Tell Me Today Is the Day to Believe in Something
You don’t know this yet, but it’s when the train crawls up & out
of its tunnel that I stop reading, when the morning sun shines
through the door’s oval window & forms a geometric country
of light on the floor. I’ve given up believing in visions. Yesterday
I told my class the mind’s muscle is incapable of inspiration. I was tired
& raw, without sleep. They reminded me that the sound of the word love
is softer than that of hate & I was saved. Someone must’ve thought
of that, someone long ago, that, for all this jag against our ragging,
the way I had a friend who said a year never went by where he didn’t
punch a guy in the face, we each want a fine dose of softness, a cloud to hold
our weight against come morning. Love can be both light & what it
illuminates, a man’s ankles on the train shined in brown & bruise.
I lean my head against the air & long for your shoulder. A body
needs its daily push of gravity to keep it from floating into space.
This is both fact & metaphor. When I put my head on your skin,
I am caught in your trim orbit & you are held down by my gravity.
What I mean is this poem is for you. I’ve been thinking of you
all morning to keep myself from running too far away from the world’s
ache, how, one day, not too long ago, you said we cannot be hopeless,
& I replied we aren’t love. I realized I needed a comma, but it was too late.
There’s a gap of air between us where our words hang, typed up & wrong.
It’s not always enough, what a poem can do. Once, my mother wrote me a letter
with promises she would never keep. Later, I prayed the rosary for the first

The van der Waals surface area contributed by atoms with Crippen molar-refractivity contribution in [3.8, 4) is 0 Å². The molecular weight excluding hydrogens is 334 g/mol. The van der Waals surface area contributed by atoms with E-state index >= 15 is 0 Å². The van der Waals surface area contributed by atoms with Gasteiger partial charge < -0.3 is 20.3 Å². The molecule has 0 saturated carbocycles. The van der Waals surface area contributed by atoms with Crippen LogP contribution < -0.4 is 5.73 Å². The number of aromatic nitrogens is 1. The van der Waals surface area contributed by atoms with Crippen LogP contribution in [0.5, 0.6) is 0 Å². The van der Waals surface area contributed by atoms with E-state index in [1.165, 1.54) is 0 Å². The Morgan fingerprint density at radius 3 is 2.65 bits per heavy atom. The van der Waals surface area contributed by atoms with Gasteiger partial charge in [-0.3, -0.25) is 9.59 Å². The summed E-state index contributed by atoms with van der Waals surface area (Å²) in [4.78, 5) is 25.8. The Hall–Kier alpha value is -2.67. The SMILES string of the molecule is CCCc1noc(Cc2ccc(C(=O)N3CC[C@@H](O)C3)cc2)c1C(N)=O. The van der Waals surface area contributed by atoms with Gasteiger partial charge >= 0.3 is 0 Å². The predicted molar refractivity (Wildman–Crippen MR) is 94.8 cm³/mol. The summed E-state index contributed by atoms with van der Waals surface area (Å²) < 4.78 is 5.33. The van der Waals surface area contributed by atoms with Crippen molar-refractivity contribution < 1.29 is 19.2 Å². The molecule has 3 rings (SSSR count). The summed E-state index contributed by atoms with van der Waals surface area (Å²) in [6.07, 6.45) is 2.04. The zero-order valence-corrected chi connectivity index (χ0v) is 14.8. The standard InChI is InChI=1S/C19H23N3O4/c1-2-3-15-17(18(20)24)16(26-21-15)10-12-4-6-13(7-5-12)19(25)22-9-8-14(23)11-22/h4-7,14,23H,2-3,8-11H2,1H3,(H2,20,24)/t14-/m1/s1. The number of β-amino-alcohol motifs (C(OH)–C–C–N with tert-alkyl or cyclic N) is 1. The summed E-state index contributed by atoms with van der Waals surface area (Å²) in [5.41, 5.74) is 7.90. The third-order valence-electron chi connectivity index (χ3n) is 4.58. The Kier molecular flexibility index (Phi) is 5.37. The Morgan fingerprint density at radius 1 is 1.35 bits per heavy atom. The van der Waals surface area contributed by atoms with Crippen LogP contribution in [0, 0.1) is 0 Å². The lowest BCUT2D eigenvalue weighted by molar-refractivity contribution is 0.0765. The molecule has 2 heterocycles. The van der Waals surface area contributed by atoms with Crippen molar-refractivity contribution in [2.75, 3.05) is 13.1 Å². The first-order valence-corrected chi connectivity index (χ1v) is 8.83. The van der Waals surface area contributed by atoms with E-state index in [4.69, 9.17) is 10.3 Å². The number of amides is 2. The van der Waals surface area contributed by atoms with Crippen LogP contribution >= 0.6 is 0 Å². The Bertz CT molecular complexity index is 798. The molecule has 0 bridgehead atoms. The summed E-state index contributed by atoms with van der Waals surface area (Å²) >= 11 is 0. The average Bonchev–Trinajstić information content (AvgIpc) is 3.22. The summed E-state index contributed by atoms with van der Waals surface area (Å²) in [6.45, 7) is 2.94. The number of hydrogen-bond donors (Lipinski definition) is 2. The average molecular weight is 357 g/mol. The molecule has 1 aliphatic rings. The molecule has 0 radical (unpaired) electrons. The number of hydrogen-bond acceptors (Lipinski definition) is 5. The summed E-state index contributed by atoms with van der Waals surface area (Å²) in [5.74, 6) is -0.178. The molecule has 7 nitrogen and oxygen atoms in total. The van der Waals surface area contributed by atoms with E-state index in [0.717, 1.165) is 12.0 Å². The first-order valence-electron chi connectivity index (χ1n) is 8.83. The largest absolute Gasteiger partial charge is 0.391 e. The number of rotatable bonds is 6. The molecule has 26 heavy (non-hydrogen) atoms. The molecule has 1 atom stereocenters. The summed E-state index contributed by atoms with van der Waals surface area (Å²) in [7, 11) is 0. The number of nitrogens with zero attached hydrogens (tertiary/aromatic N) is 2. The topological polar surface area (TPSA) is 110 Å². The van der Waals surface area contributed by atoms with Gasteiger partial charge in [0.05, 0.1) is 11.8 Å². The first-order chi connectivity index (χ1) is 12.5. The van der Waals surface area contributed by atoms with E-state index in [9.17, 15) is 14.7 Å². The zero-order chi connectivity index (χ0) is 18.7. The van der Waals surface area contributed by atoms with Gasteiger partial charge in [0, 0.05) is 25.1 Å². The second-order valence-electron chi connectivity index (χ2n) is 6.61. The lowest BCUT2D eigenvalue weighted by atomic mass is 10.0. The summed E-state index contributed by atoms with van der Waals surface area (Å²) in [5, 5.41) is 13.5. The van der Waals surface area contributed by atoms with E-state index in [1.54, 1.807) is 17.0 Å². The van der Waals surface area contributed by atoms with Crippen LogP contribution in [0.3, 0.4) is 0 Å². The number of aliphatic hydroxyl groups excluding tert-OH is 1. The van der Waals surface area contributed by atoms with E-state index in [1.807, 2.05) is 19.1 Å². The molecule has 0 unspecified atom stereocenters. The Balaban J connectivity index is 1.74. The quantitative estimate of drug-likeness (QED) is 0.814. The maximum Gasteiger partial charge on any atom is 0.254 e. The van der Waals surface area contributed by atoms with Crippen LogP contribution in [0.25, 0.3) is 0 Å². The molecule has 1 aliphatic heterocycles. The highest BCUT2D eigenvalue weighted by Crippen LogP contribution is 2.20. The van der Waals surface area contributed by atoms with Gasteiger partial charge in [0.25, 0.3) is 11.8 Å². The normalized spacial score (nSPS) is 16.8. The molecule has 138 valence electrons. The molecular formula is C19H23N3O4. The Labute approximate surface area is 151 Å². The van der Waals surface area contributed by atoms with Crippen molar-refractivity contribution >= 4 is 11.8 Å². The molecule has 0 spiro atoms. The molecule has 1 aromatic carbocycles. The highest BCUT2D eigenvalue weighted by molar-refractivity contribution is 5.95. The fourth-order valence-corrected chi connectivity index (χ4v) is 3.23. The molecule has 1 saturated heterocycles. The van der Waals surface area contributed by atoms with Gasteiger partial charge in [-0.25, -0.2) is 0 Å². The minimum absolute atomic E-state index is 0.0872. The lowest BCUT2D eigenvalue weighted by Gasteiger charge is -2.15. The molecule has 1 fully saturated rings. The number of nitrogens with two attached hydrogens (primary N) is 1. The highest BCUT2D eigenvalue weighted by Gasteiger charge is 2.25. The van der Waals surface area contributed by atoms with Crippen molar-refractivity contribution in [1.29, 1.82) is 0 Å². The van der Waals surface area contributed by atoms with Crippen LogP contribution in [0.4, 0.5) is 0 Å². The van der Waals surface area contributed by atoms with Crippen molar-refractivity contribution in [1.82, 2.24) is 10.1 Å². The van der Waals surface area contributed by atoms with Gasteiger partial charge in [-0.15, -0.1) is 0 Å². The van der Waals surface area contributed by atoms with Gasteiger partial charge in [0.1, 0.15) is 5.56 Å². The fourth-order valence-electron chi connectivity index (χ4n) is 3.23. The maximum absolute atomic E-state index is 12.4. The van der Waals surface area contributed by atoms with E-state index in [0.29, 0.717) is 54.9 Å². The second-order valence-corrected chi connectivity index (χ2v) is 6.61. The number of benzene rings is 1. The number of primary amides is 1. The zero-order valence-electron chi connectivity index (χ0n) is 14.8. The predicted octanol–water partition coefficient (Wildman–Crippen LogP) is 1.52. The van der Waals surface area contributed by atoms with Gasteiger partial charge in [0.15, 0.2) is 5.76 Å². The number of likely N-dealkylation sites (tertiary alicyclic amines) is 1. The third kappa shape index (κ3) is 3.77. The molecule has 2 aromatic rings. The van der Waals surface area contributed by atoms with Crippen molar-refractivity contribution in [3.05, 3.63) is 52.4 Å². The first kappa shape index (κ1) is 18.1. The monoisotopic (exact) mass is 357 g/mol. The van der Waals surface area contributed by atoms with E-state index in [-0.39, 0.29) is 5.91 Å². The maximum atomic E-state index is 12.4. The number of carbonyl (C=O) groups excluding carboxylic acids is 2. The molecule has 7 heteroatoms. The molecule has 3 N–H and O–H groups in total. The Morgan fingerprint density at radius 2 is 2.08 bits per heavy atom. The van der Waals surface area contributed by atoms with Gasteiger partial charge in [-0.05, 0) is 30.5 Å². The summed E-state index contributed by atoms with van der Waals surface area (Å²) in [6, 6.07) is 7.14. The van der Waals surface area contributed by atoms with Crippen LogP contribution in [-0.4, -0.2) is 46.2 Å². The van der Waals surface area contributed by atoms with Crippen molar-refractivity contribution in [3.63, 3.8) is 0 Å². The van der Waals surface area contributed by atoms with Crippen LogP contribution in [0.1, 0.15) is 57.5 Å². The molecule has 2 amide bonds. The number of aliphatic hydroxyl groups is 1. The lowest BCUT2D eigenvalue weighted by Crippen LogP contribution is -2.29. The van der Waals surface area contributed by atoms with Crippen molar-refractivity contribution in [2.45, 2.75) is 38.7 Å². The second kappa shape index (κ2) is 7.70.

& only time. Nothing changed. I know now the sin of prayer, how it makes
you realize a question asked is not always an answer gained, how an infinity
exists beyond our longing – the gap between what we want & where we are
swirling with the endless possibility of how. I dream so much of a love without
worry, but if our bodies are each countries, I know too the topography of living
aches with the glacial changes this world hurries at its own slow pace.
You long for valleys. You are given mountains. At the bank of a creek
you perfume your body with the petals of a flower someone planted long ago.
The train becomes a pool of light you wish to be buried in the moment
you rush back underground. My mother is better now, but it was a long road.
I think now, how long is both your act of wanting & the distance you must travel
to arrive. When I said we aren’t love, I meant we aren’t (comma) love.
When I said we aren’t love, I was trying to tell you how much we are.
Devin Gael Kelly
Devin Gael Kelly is is the author of the books Blood on Blood (Unknown Press), and In This Quiet Church of Night, I Say Amen (CCM), and the winner of a Best of the Net Prize. He is the Interviews Editor for Full Stop and co-hosts the Dead Rabbits Reading Series in New York City. He works as an afterschool director in Queens, teaches at the City College of New York, and lives in Harlem.